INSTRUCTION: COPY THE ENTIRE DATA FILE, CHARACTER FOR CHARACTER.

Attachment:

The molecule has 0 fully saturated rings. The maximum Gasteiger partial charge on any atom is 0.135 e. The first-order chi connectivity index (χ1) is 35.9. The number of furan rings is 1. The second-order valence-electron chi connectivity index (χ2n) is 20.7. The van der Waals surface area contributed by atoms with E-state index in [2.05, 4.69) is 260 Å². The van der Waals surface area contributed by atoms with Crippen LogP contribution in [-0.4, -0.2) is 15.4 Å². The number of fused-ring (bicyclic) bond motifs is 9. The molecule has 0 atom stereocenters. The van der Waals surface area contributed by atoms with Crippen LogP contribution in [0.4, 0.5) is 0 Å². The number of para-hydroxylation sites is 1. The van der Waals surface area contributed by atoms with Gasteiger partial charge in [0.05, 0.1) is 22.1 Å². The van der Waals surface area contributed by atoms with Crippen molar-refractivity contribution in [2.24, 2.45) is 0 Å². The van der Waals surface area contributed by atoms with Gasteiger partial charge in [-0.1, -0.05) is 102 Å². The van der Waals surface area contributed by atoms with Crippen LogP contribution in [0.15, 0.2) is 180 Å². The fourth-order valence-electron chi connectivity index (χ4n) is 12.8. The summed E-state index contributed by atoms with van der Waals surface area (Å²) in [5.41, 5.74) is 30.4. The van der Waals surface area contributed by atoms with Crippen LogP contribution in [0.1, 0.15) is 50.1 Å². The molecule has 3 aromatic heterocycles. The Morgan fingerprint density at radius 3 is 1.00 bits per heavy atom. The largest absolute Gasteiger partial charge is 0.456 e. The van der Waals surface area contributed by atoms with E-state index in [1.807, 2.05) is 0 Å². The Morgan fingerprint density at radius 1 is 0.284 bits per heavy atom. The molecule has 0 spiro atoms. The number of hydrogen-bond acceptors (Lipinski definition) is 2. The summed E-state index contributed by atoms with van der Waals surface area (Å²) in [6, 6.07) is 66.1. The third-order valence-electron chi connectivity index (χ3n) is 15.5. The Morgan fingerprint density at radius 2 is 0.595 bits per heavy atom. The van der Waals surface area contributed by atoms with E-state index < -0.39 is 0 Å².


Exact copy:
The molecule has 0 fully saturated rings. The maximum Gasteiger partial charge on any atom is 0.135 e. The first-order chi connectivity index (χ1) is 35.9. The number of furan rings is 1. The second-order valence-electron chi connectivity index (χ2n) is 20.7. The van der Waals surface area contributed by atoms with E-state index in [2.05, 4.69) is 260 Å². The van der Waals surface area contributed by atoms with Crippen LogP contribution in [-0.4, -0.2) is 15.4 Å². The number of fused-ring (bicyclic) bond motifs is 9. The molecule has 0 atom stereocenters. The van der Waals surface area contributed by atoms with Crippen LogP contribution in [0.4, 0.5) is 0 Å². The number of para-hydroxylation sites is 1. The van der Waals surface area contributed by atoms with Gasteiger partial charge in [0.05, 0.1) is 22.1 Å². The van der Waals surface area contributed by atoms with Crippen molar-refractivity contribution in [2.24, 2.45) is 0 Å². The van der Waals surface area contributed by atoms with Gasteiger partial charge in [-0.1, -0.05) is 102 Å². The van der Waals surface area contributed by atoms with Crippen LogP contribution in [0.15, 0.2) is 180 Å². The fourth-order valence-electron chi connectivity index (χ4n) is 12.8. The summed E-state index contributed by atoms with van der Waals surface area (Å²) in [5.41, 5.74) is 30.4. The van der Waals surface area contributed by atoms with Crippen LogP contribution in [0.1, 0.15) is 50.1 Å². The molecule has 3 aromatic heterocycles. The Morgan fingerprint density at radius 3 is 1.00 bits per heavy atom. The largest absolute Gasteiger partial charge is 0.456 e. The van der Waals surface area contributed by atoms with E-state index in [1.807, 2.05) is 0 Å². The Morgan fingerprint density at radius 1 is 0.284 bits per heavy atom. The molecule has 0 spiro atoms. The number of hydrogen-bond acceptors (Lipinski definition) is 2. The summed E-state index contributed by atoms with van der Waals surface area (Å²) in [6, 6.07) is 66.1. The third-order valence-electron chi connectivity index (χ3n) is 15.5. The Morgan fingerprint density at radius 2 is 0.595 bits per heavy atom. The van der Waals surface area contributed by atoms with E-state index < -0.39 is 0 Å².